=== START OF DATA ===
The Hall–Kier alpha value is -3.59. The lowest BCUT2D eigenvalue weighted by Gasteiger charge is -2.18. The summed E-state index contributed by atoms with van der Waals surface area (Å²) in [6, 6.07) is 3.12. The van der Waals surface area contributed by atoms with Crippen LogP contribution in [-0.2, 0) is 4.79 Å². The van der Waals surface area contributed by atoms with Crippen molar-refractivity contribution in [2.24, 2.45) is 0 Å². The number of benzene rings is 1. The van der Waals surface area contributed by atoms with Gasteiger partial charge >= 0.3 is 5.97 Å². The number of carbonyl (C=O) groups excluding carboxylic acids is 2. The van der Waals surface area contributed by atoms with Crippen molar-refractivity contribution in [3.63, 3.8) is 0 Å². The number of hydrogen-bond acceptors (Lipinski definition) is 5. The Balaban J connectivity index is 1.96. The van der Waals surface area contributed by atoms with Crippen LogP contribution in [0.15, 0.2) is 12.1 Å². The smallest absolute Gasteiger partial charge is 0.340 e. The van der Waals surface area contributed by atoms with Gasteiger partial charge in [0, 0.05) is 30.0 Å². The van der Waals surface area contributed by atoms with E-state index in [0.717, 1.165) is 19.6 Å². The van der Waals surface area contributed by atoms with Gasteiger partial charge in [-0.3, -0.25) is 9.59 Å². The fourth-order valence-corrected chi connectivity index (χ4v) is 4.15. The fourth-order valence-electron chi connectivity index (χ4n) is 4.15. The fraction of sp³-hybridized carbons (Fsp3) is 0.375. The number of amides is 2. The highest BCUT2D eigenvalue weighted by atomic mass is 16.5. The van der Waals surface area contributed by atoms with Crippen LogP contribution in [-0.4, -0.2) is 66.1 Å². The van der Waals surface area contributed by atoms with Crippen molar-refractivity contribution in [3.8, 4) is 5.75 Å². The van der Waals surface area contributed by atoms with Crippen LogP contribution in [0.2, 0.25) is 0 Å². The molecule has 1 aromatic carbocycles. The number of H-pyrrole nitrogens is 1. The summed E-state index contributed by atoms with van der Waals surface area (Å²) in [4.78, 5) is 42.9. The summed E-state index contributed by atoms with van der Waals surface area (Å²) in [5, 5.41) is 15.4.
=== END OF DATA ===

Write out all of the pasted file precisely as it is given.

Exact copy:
The Hall–Kier alpha value is -3.59. The lowest BCUT2D eigenvalue weighted by Gasteiger charge is -2.18. The summed E-state index contributed by atoms with van der Waals surface area (Å²) in [6, 6.07) is 3.12. The van der Waals surface area contributed by atoms with Crippen LogP contribution in [-0.2, 0) is 4.79 Å². The van der Waals surface area contributed by atoms with Crippen molar-refractivity contribution in [2.24, 2.45) is 0 Å². The number of benzene rings is 1. The van der Waals surface area contributed by atoms with Gasteiger partial charge >= 0.3 is 5.97 Å². The number of carbonyl (C=O) groups excluding carboxylic acids is 2. The van der Waals surface area contributed by atoms with Crippen molar-refractivity contribution in [3.63, 3.8) is 0 Å². The number of hydrogen-bond acceptors (Lipinski definition) is 5. The Balaban J connectivity index is 1.96. The van der Waals surface area contributed by atoms with Crippen LogP contribution in [0.15, 0.2) is 12.1 Å². The smallest absolute Gasteiger partial charge is 0.340 e. The van der Waals surface area contributed by atoms with Gasteiger partial charge in [0, 0.05) is 30.0 Å². The van der Waals surface area contributed by atoms with E-state index in [0.717, 1.165) is 19.6 Å². The van der Waals surface area contributed by atoms with Gasteiger partial charge in [-0.3, -0.25) is 9.59 Å². The fourth-order valence-corrected chi connectivity index (χ4v) is 4.15. The fourth-order valence-electron chi connectivity index (χ4n) is 4.15. The fraction of sp³-hybridized carbons (Fsp3) is 0.375. The number of amides is 2. The highest BCUT2D eigenvalue weighted by atomic mass is 16.5. The van der Waals surface area contributed by atoms with Crippen LogP contribution in [-0.4, -0.2) is 66.1 Å². The van der Waals surface area contributed by atoms with Crippen molar-refractivity contribution in [3.8, 4) is 5.75 Å². The van der Waals surface area contributed by atoms with Crippen LogP contribution in [0.2, 0.25) is 0 Å². The molecule has 1 aromatic carbocycles. The number of H-pyrrole nitrogens is 1. The summed E-state index contributed by atoms with van der Waals surface area (Å²) in [4.78, 5) is 42.9. The summed E-state index contributed by atoms with van der Waals surface area (Å²) in [5, 5.41) is 15.4.